The new year brings a new surge of COVID-19, this time driven by the Omicron variant which researchers regard somewhat optimistically. Even still, schools are gearing up for a staff shortage as the governor and school administrators vow there won’t be school closures. Additionally, the Arizona Department of Health Services released a study on COVID-19 cases and deaths last year that definitively demonstrates that vaccination prevents severe illness and death.
For 2021, COVID-19 may be the leading cause of death in Arizona. While official mortality numbers will not be available until later in the year, COVID-19 is responsible for nearly 16,000 deaths in 2021. According to Cronkite News, the official counts for cancers and heart disease, which have each killed around 12,000 people per year except for 2020 when the heart disease was the listed cause of death for 14,185 Arizonans.
ADHS also illuminates the stark dichotomy in rates of death from complications related to COVID-19 in a new report on COVID-19 outcomes as they relate to vaccination status. The ADHS report shows that in November, individuals who were not vaccinated were 31.1 times more likely to die from COVID-19 and five times more likely to get the disease than someone who was fully vaccinated. According to ADHS interim director Don Herrington’s blog, this was up from October when the unvaccinated were only 15.5 times more likely to die from COVID-19 and three times more likely to test positive for the illness.
The Omicron variant is highly contagious but is also characterized by lessened symptoms, but the risk of complications or death related to the virus are still elevated, according to Arizona Public Health Association (AzPHA) executive director Will Humble. Humble told KTAR that hospitalizations are even expected to rise due simply to the number of people becoming infected:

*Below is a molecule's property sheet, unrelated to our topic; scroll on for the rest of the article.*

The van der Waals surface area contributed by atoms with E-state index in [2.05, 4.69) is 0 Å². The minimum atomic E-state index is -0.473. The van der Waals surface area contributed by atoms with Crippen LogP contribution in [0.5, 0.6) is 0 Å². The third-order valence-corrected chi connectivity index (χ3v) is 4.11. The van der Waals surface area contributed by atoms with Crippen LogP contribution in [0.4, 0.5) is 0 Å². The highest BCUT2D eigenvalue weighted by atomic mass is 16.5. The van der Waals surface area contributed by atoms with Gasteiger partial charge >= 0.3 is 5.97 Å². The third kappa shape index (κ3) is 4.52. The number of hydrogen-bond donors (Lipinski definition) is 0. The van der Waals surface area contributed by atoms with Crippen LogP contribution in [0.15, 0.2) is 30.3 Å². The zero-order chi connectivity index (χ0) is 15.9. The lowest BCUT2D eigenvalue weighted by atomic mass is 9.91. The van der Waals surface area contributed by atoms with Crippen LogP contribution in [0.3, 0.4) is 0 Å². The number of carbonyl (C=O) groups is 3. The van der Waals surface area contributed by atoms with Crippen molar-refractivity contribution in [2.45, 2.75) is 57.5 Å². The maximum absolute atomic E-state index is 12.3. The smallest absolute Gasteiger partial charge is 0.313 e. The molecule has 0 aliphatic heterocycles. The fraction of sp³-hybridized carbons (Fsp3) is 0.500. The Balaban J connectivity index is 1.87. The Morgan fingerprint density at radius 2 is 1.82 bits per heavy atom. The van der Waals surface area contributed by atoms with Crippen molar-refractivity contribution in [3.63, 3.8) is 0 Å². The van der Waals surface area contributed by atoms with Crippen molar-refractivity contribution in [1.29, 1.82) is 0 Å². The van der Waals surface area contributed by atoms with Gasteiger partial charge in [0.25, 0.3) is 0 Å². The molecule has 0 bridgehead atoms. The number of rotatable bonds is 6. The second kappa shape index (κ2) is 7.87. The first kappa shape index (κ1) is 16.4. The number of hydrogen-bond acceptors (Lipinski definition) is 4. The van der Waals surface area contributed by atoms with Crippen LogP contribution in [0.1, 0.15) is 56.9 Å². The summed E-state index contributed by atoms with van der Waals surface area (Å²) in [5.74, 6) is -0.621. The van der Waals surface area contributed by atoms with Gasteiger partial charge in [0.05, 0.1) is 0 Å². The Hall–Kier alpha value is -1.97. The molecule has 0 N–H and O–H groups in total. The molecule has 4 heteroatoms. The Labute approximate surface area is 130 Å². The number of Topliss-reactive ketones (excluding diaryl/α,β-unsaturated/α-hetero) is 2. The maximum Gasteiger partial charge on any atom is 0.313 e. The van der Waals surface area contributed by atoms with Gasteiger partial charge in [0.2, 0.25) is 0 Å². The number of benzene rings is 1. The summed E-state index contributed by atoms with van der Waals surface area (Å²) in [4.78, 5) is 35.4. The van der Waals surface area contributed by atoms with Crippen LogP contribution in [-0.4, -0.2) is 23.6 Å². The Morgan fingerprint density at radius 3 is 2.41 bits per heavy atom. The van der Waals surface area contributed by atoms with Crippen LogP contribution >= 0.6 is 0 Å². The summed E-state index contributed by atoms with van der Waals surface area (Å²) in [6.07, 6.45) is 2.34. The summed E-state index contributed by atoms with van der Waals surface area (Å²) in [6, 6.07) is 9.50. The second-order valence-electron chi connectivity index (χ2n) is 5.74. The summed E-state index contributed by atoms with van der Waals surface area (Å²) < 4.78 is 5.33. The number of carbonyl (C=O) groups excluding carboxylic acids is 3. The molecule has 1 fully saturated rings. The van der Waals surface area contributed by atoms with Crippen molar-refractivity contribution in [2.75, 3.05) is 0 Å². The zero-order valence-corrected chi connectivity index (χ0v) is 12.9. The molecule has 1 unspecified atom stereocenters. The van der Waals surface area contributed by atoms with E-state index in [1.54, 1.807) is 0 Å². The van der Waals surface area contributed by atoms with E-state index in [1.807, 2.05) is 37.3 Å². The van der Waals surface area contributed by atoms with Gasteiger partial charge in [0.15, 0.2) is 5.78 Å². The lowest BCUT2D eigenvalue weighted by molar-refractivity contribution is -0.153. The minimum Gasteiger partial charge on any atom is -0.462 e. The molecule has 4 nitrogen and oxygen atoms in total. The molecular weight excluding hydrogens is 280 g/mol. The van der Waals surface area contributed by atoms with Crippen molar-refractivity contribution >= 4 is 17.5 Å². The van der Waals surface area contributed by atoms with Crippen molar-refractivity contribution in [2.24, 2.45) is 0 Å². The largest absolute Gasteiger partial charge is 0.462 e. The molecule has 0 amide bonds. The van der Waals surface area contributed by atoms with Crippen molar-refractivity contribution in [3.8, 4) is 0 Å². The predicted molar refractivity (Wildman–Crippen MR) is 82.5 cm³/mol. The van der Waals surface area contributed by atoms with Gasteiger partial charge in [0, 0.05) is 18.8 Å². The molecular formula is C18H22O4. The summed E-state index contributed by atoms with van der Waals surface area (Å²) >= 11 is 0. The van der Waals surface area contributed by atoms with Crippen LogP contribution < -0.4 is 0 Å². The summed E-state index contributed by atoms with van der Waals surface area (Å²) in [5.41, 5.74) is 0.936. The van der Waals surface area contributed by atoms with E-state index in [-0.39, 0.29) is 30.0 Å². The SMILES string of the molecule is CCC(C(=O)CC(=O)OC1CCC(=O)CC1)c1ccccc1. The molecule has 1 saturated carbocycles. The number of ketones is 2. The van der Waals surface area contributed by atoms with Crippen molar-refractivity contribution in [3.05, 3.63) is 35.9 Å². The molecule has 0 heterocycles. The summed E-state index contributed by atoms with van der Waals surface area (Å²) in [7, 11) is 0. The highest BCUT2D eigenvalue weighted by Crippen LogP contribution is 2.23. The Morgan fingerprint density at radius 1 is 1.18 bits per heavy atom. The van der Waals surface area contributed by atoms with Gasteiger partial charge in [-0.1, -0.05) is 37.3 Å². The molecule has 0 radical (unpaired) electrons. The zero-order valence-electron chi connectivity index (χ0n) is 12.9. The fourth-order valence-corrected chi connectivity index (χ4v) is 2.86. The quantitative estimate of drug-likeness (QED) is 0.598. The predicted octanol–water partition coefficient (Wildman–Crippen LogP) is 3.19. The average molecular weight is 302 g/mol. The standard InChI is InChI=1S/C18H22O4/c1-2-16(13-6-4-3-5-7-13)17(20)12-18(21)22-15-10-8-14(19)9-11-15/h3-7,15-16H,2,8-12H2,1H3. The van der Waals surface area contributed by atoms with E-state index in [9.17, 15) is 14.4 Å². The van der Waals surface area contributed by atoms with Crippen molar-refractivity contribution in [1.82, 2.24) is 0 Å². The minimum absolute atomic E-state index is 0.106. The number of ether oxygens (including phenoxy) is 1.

It’s all about the denominator. Lot’s of new cases coming in, and even if a smaller percentage of them end up needing hospitalization, it’s still going to send more people to the hospital, at least in January and the first part of February.
Humble also told 12News that he doesn’t believe that the end result will have quite as many deaths and hospitalizations overall as the winter spike that lasted from December 2020 into early February 2021. Both the vaccine and the lessened symptoms associated with the Omicron variant will be responsible for this, Humble notes.
10,000 cases today will not have the same public impact as 10,000 cases a year ago.
Since Christmas, Arizona has recorded an additional 38,000 cases and 400 deaths. Dr. Joe Gerald, University of Arizona Associate Professor and researcher told 12News that the Delta variant hasn’t disappeared, and the combination of the variants has the potential to “rapidly escalate.”
January is going to be the month we are talking about a lot of cases. The Delay poses the greatest risk because it compromises all of our access to critical care needs whether it’s because of COVID, or heart disease or cancer.
Dr. Gerald told Tucson.com that part of the difficulty in predicting outcomes is streamlining and ensuring the accuracy of testing.
It’s always difficult this time of year to get consistent and reliable testing data. So we don’t really have a good idea of what’s going on.
Last Friday, an additional 7,720 cases were recorded — more than twice the state’s latest seven-day rolling average of daily new cases. The rate of test positivity has also risen dramatically. Pima County Health Department Director Dt. Theresa Cullen noted that on January 3, one site had 30% of tests return positive.